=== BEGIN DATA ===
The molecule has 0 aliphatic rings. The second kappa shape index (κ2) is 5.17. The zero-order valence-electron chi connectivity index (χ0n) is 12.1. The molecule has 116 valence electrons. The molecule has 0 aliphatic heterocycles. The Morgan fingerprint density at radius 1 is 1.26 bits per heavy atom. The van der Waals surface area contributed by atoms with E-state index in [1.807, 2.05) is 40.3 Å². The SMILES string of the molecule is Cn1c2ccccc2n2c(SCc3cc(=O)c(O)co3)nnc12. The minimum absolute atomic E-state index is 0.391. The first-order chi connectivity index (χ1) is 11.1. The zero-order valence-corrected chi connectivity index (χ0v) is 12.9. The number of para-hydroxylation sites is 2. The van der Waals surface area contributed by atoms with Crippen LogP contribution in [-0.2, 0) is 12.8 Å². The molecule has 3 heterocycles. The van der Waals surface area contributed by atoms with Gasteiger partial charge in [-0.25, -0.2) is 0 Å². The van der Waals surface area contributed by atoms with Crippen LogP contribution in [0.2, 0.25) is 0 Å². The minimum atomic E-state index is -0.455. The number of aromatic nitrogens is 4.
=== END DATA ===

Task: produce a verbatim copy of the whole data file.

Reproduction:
The molecule has 0 aliphatic rings. The second kappa shape index (κ2) is 5.17. The zero-order valence-electron chi connectivity index (χ0n) is 12.1. The molecule has 116 valence electrons. The molecule has 0 aliphatic heterocycles. The Morgan fingerprint density at radius 1 is 1.26 bits per heavy atom. The van der Waals surface area contributed by atoms with E-state index in [1.807, 2.05) is 40.3 Å². The SMILES string of the molecule is Cn1c2ccccc2n2c(SCc3cc(=O)c(O)co3)nnc12. The minimum absolute atomic E-state index is 0.391. The first-order chi connectivity index (χ1) is 11.1. The zero-order valence-corrected chi connectivity index (χ0v) is 12.9. The number of para-hydroxylation sites is 2. The van der Waals surface area contributed by atoms with Crippen LogP contribution in [-0.2, 0) is 12.8 Å². The molecule has 3 heterocycles. The van der Waals surface area contributed by atoms with Gasteiger partial charge in [-0.25, -0.2) is 0 Å². The van der Waals surface area contributed by atoms with Crippen LogP contribution in [0.2, 0.25) is 0 Å². The minimum atomic E-state index is -0.455. The number of aromatic nitrogens is 4.